RAAD: you're only making things worse
On Thursday last, a Sinn Fein spokesperson in west Belfast expressed alarm at the growing drugs problem in the area.
Councillor Arthur Carson warned that pushers were now targeting school-children.
Two nights earlier, the former republican paramilitaries now operating under the cover-name Republican Action Against Drugs (RAAD) had fired shots into a house in Dove Gardens in the Bogside. The shooting sparked a major riot when the PSNI moved in, disrupting the area for hours and spreading fear among many residents.
The gang told the Journal that, "unfortunately", the man they had been trying to murder had escaped injury. However, they boasted, they had discovered and destroyed 12 cannabis plants the previous week. Which is laughable, or would be if RAAD wasn't skulking in the shadows looking for unarmed victims to kill.
The relevance of west Belfast lies in the fact that the group which RAAD bases itself on, Direct Action Against Drugs, shot dead 10 alleged pushers in Belfast between April 1994 and September 1996. An unknown number of others were forced out - "exiled".
At the time, DAAD offered exactly the same justification as RAAD do in Derry now - that the community and especially the young must be protected against the dangers of drugs. DAAD statements then and RAAD statements now could easily be interchanged.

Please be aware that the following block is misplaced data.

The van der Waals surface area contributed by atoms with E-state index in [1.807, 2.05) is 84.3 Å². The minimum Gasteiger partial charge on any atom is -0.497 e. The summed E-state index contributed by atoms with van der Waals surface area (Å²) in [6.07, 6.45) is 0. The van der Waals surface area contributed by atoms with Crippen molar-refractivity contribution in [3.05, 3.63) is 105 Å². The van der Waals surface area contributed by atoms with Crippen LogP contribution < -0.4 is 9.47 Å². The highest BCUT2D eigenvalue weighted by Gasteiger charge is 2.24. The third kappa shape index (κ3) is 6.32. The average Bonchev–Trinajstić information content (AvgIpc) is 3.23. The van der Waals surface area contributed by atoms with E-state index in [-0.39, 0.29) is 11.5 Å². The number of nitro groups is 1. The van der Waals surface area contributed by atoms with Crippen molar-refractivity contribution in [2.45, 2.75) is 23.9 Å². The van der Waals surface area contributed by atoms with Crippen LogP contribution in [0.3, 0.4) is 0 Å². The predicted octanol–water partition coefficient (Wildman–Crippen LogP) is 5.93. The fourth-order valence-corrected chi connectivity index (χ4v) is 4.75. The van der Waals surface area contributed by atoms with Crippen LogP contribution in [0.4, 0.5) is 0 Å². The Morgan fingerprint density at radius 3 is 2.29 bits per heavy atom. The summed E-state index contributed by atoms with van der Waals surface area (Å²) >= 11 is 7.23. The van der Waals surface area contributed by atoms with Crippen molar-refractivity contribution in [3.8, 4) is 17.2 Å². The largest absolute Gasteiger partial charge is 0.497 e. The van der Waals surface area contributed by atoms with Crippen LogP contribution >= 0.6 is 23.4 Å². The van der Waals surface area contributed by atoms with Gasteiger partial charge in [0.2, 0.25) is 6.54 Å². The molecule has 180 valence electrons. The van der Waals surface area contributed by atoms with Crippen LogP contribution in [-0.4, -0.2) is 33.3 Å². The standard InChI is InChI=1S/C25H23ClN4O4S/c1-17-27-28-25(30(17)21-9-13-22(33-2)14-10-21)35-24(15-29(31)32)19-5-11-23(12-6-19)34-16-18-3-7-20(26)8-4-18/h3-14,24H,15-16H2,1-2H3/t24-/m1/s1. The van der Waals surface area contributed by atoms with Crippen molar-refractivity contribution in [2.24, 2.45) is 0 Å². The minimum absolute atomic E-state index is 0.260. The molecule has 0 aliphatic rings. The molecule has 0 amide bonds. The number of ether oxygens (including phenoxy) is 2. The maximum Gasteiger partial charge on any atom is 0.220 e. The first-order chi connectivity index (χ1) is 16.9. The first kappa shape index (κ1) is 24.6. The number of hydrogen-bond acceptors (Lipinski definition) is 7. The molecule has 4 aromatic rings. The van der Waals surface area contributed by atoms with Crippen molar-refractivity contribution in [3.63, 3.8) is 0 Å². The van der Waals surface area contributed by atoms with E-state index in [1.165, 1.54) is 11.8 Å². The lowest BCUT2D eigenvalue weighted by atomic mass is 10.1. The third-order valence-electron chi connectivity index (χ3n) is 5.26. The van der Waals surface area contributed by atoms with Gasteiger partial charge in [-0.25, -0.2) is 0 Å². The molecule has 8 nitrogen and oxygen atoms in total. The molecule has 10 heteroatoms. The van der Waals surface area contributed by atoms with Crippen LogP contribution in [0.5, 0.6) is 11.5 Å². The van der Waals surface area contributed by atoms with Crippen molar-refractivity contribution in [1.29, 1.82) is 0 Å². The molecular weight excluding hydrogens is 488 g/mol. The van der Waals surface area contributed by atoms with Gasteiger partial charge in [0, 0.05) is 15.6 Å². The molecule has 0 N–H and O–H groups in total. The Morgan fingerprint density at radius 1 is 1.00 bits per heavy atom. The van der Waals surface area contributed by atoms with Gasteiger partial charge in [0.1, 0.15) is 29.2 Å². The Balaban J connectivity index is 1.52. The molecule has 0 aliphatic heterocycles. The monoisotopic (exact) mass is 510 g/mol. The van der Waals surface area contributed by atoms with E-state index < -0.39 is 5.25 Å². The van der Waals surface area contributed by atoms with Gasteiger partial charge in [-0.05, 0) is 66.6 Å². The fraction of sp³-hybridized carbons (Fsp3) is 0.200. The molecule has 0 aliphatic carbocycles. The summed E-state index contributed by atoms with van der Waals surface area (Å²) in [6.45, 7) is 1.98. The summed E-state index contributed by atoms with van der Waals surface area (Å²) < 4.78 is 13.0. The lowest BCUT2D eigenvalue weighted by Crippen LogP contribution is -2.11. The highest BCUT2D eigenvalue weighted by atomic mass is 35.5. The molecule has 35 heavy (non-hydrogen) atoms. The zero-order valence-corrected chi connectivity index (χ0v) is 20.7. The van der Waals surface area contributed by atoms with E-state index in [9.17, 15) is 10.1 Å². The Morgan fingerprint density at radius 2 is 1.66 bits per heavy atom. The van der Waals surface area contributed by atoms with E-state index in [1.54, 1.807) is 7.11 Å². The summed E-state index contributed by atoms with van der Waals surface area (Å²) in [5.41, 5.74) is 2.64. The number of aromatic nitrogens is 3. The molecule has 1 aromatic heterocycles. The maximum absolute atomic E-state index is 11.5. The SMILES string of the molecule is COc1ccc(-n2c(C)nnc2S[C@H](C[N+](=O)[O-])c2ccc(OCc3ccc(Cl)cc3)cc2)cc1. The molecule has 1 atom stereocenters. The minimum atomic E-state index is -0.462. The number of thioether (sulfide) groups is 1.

What reason is there to believe that the tactic which failed so dismally then will work now? Any chance anybody from RAAD will explain this to us? I suppose not.
The main effect of RAAD's activities is to make it even more difficult to have a rational, adult debate about the nature of the drugs problem and what the best remedy might be. They are making things worse, not better. But I don't suppose they care much about that either.
Incidentally, if it had been "dissidents" rather than RAAD - who, in republican terms, are not dissidents at all - who had taken control of an area and tried to kill a local resident, triggering rioting on a par with recent trouble elsewhere, would not the statements of condemnation have been more numerous, more strident and carried more prominently in news bulletins?
Now why would that be?
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